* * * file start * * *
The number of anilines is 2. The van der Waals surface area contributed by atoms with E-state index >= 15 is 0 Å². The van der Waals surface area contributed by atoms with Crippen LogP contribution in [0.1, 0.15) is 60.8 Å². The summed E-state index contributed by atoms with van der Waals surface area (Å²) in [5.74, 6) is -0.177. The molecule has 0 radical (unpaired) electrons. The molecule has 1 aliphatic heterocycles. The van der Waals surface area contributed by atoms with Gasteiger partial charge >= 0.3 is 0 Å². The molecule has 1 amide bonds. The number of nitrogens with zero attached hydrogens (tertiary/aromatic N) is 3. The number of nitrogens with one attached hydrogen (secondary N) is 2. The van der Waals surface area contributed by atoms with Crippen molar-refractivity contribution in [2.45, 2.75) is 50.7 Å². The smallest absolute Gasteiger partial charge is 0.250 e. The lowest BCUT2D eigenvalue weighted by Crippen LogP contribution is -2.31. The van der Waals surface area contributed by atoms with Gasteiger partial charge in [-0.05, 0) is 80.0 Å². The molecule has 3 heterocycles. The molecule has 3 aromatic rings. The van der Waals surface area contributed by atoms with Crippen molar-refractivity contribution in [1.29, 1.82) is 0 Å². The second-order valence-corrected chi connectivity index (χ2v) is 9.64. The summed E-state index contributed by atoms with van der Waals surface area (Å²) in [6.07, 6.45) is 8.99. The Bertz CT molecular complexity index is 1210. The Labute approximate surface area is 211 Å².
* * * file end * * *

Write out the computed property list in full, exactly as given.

The number of anilines is 2. The van der Waals surface area contributed by atoms with E-state index >= 15 is 0 Å². The van der Waals surface area contributed by atoms with Crippen LogP contribution in [0.1, 0.15) is 60.8 Å². The summed E-state index contributed by atoms with van der Waals surface area (Å²) in [5.74, 6) is -0.177. The molecule has 0 radical (unpaired) electrons. The molecule has 1 aliphatic heterocycles. The van der Waals surface area contributed by atoms with Gasteiger partial charge >= 0.3 is 0 Å². The molecule has 1 amide bonds. The number of nitrogens with zero attached hydrogens (tertiary/aromatic N) is 3. The number of nitrogens with one attached hydrogen (secondary N) is 2. The van der Waals surface area contributed by atoms with Crippen molar-refractivity contribution in [2.45, 2.75) is 50.7 Å². The smallest absolute Gasteiger partial charge is 0.250 e. The lowest BCUT2D eigenvalue weighted by Crippen LogP contribution is -2.31. The van der Waals surface area contributed by atoms with Gasteiger partial charge in [-0.05, 0) is 80.0 Å². The molecule has 3 heterocycles. The molecule has 3 aromatic rings. The van der Waals surface area contributed by atoms with Crippen molar-refractivity contribution in [1.29, 1.82) is 0 Å². The second-order valence-corrected chi connectivity index (χ2v) is 9.64. The summed E-state index contributed by atoms with van der Waals surface area (Å²) in [6.07, 6.45) is 8.99. The Bertz CT molecular complexity index is 1210. The Labute approximate surface area is 211 Å².